Setting Up a Home Made Cheese Press

Pressing the fresh curds to remove excess whey is important since spoilage of the cheese is hastened by retention of too much water in the finished cheese.  This cheese press can be fashioned from items you may already have in your kitchen, or which should not be difficult to obtain.

The pictures show the use of the press to press curds from the recipe to turn five gallons of milk into cheese .  Click the last two images ( 13 & 14 ) to see full sized pictures for what the assembled press looks like.  Note that some cheese recipes are very specific about the pressure applied to a given cheese.  I have not calibrated this press, but it works perfectly with the cheese recipes I have posted .  The pressure can be adjusted either by adjusting the width of the rubber band, or by adjusting the height jar used in the press.


  • 5 gallon canner
  • Large white dinner plate with smooth bottom
    white dish cloth (non-terry), very clean (boiled and hung in the sun for an hour or two to sterilize)
  • Pressing frame: 6″ x 9″ cylinder made from PVC pipe (or large can without ribs on the sides, ends removed)
  • The “follower:” a circular block of wood cut to fit inside pressing frame (5.6 inches diameter)
  • 5/8 inch wide rubber band cut from an automotive inner tube (cut it wider for greater pressure).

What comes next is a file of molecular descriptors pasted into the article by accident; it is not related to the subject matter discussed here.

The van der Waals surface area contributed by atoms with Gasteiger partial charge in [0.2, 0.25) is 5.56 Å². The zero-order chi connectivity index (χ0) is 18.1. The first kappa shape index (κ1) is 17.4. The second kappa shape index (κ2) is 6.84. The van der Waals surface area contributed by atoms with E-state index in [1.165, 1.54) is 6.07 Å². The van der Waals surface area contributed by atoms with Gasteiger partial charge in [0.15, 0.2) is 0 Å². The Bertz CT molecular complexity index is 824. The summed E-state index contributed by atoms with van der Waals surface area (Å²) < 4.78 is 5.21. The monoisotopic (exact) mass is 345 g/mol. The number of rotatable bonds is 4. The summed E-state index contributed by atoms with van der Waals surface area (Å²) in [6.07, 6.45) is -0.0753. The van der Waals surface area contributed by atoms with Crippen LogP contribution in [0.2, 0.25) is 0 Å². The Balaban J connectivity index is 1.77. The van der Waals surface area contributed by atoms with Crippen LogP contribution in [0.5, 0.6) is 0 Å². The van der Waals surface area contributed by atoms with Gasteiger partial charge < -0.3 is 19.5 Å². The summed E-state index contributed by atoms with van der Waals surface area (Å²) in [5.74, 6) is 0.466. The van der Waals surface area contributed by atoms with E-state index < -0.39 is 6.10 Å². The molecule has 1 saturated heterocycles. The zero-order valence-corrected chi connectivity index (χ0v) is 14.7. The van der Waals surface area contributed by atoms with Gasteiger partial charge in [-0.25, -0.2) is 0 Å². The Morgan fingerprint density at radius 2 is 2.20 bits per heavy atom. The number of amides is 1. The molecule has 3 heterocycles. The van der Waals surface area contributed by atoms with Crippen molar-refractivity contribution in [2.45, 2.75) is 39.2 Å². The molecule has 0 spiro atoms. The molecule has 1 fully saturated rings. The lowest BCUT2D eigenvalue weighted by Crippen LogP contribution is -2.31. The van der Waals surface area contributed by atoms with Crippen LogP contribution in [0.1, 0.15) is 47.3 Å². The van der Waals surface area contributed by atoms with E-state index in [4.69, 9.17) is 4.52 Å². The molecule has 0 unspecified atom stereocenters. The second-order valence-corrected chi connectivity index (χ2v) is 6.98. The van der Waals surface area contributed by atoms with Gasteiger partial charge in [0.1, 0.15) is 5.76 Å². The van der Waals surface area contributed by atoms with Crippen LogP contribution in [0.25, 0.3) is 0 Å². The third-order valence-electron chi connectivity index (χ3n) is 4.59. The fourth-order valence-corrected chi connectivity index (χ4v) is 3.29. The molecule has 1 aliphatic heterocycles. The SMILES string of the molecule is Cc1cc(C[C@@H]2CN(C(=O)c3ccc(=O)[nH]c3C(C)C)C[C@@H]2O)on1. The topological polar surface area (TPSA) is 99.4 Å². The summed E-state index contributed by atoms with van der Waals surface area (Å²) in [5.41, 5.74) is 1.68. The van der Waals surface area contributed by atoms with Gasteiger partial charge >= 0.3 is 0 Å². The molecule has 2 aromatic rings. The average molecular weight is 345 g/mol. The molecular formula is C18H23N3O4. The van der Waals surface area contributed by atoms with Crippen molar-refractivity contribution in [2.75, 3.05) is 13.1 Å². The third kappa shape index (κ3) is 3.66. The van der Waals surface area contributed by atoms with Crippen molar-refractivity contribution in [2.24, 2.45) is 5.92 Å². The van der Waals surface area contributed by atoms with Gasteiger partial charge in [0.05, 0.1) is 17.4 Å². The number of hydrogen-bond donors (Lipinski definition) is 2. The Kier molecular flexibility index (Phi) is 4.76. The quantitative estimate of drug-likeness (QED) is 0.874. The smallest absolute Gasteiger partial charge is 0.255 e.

• Two chop sticks
  • Quart mason jar (use a half gallon jar for greater pressure)


Need to organize/download images, enter text, then add images, TBD


The people of this brave village stand as an example to the world of how non-violent resistance can successfully resist injustice and military might.  Israel has been confiscating all “unoccupied” Palestinian land.  Israel defines “unoccupied” as any land on which no occupied structure exists.  Thus, olive orchards, vineyards, agricultural land, grazing land are all being confiscated.  These ancient Bil’im olive orchards, lovingly tended for many centuries (see the terracing in the picture below) are all officially “unoccupied.”





Young men of the Samara family with which I stayed, including Walied Samara (right) who taught me several new steps to the Debki–the national dance of Palestine. THANK YOU Walied–I loved the dancing!


Palestinian White Cheese being prepared by Mr. Samara’s daughter-in-law